News from Patrick Flynn

A busy night

The Assembly swung back into action this evening with quite a bit going on. I’ve seen more media representatives and lobbyists present than any time since my first Assembly meeting back in April. Regarding the former, they’re mostly here to interview Mark Begich, who was declared the victor in his Senate race earlier today. Regarding the latter, I suppose they’re here for the same reason we’re seeing a large – though not unprecedented – crowd, which is the third and final public hearing on the municipality’s 2009 budget.

Anchorage’s budgetary process is an interesting one with most of the spending used to provide basic, non-controversial services. Assembly members then hear from two countervailing forces; those who seek tax reductions, period, and then various groups seeking support for small operating or capital grants. Regarding the latter, the two largest present this evening are supporters of libraries and the arts. At a previous public hearing we also heard from a number of folks supporting Project Access, which provides critical medical care to those who cannot otherwise afford it. What surprises me is the paucity of spending critics at Assembly meetings. I certainly hear from some of them via e-mail and occasional letters to the editor, but virtually none of them appear in person.

Anyhow, we’ll take up a series of amendments later this evening – both increments and decrements – then hold over the budget for a final vote on November 25. While policy issues often generate the most political intrigue, it’s the budget that makes the biggest difference in the lives of Anchorage citizens so this is pretty important stuff.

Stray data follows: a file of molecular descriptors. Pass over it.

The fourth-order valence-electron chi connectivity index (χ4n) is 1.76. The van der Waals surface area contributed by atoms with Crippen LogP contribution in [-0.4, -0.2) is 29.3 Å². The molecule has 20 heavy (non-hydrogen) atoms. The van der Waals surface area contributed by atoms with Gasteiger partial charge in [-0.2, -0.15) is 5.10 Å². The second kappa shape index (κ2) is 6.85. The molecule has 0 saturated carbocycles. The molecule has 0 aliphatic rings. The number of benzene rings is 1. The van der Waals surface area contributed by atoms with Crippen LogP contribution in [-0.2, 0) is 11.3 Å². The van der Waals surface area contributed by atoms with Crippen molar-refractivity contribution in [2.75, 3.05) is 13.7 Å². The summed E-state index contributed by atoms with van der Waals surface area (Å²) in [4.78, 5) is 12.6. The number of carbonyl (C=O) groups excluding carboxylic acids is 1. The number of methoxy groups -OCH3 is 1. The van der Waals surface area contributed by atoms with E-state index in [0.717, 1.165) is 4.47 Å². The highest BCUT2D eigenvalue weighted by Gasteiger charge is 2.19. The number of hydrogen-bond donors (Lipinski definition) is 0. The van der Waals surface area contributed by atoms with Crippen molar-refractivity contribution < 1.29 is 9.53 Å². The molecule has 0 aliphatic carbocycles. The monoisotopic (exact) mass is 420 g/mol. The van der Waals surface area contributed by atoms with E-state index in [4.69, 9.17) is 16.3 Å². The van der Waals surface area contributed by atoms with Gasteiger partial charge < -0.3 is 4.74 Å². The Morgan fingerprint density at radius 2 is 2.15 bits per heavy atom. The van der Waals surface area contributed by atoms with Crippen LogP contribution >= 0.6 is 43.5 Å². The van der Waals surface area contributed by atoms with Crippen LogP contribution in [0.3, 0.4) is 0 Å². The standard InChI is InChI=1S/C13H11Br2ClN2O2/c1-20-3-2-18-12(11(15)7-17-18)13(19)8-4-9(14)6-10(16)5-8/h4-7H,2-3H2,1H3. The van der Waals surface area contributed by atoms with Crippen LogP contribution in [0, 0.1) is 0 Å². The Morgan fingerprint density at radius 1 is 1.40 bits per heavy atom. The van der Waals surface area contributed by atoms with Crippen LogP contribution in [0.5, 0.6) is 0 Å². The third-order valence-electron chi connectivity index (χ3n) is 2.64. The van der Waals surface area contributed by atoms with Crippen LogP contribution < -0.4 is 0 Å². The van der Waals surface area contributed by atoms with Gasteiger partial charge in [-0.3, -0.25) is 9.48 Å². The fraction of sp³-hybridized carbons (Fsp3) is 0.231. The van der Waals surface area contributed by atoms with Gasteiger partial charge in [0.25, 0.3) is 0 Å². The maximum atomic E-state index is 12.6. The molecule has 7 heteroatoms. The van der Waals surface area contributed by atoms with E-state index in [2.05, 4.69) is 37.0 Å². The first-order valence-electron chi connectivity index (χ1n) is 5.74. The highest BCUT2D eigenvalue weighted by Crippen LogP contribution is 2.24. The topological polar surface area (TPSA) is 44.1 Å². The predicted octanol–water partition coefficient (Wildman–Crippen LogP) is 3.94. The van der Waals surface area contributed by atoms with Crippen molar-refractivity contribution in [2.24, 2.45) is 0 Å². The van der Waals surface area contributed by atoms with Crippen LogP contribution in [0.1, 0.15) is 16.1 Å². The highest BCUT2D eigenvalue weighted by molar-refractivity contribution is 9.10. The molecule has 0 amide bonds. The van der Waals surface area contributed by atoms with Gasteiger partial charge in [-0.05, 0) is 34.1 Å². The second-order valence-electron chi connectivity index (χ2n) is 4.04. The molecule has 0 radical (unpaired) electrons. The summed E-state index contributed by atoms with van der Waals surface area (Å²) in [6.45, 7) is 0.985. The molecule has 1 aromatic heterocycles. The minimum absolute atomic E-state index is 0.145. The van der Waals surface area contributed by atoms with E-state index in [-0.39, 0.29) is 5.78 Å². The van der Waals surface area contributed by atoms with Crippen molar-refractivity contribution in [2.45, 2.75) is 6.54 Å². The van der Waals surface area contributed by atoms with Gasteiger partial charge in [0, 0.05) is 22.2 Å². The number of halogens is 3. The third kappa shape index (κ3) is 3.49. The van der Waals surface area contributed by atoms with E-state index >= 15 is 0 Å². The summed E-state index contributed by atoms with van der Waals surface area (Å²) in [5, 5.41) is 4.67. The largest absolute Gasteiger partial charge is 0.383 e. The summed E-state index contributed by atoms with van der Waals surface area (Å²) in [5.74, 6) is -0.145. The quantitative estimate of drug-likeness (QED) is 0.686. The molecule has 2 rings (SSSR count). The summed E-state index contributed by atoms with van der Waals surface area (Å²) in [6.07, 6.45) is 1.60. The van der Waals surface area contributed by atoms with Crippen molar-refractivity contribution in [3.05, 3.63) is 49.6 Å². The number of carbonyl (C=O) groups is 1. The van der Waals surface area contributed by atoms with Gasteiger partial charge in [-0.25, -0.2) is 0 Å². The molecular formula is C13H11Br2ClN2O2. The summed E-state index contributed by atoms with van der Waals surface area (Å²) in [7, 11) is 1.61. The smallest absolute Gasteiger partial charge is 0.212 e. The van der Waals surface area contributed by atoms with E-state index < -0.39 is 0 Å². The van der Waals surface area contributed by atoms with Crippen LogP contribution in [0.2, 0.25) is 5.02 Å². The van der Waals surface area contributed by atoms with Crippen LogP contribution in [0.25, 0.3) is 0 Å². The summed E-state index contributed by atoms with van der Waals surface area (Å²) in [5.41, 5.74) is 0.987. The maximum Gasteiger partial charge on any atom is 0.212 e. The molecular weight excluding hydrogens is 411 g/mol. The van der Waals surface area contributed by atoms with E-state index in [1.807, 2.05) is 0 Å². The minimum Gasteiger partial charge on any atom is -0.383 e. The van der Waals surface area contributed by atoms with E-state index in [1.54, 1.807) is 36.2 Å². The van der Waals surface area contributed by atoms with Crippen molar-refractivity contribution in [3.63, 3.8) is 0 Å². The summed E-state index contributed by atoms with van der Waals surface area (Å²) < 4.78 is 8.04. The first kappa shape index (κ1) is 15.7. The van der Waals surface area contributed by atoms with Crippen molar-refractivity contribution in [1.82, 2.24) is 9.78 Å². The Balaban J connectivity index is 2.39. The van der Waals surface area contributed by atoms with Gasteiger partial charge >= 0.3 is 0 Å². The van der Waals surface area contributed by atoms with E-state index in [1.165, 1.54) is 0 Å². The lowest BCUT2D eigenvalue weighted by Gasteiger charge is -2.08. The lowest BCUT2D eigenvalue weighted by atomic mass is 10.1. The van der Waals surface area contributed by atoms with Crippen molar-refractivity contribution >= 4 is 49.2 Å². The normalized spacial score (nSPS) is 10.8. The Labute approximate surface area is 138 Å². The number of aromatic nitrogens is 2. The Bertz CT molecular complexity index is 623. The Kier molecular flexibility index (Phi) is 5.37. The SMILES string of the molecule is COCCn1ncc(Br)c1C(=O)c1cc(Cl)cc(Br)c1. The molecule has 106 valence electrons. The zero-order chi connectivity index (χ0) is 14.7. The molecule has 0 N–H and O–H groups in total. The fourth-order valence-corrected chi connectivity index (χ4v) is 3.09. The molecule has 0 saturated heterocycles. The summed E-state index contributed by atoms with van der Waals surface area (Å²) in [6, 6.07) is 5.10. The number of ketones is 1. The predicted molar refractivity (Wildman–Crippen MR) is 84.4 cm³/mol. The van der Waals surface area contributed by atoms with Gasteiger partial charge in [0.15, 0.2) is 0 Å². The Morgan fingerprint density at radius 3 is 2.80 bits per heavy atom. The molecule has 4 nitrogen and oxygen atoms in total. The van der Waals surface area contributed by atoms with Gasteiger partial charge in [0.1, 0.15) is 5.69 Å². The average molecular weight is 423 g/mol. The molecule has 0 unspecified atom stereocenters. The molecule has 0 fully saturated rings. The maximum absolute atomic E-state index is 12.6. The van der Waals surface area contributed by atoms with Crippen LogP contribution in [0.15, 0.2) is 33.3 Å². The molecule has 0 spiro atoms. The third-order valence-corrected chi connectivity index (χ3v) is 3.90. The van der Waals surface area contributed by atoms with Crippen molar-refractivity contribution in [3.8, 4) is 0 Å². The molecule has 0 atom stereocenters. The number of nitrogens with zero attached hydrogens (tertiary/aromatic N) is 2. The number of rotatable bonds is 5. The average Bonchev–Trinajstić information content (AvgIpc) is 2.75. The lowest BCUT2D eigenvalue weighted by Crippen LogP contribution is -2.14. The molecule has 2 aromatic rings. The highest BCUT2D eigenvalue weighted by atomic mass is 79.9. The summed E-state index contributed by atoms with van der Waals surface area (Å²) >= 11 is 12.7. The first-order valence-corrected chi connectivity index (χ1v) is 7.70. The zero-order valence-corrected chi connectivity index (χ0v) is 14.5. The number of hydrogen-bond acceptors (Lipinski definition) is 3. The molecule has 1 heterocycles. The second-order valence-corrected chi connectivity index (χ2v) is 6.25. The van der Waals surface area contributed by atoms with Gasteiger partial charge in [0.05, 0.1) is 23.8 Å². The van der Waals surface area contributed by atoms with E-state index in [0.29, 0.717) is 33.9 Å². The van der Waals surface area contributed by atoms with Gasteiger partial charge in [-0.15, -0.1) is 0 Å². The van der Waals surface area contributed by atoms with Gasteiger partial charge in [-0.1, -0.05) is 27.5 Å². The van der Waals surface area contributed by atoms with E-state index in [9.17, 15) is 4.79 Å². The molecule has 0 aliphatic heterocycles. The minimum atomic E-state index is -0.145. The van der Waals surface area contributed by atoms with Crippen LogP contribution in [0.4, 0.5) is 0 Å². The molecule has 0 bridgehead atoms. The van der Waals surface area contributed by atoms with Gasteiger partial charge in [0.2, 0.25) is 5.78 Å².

Speaking of political intrigue, because of Mayor Begich’s apparent election to the US Senate, there’s a quiet undercurrent regarding the current Assembly organization. When Begich resigns from the mayor’s office the Assembly chair becomes acting mayor until June 30, following the April election. Because our current chair, Matt Claman, is considering a bid for mayor some of my fellow members would prefer that someone else be chair and then acting mayor in order to preclude Mr. Claman from achieving a perceived electoral advantage. This is an unprecedented situation in that the Municipality of Anchorage has never had a mayor resign prior to finishing his term, and I therefore find it rather interesting. Expect to see some sort of resolution of this issue by mid-December.

Finally, three other mayoral candidates were in the audience tonight:

And, of course, Assembly Vice Chair Sheila Selkregg has declared her mayoral candidacy. We’ll be here a few more hours, but that’s all the news for now and we’ll be back next week!



This contribution was made on Tuesday, 18. November 2008 at 20:39 and was published under the category Other. You can follow comments on this entry through the RSS-Feed.

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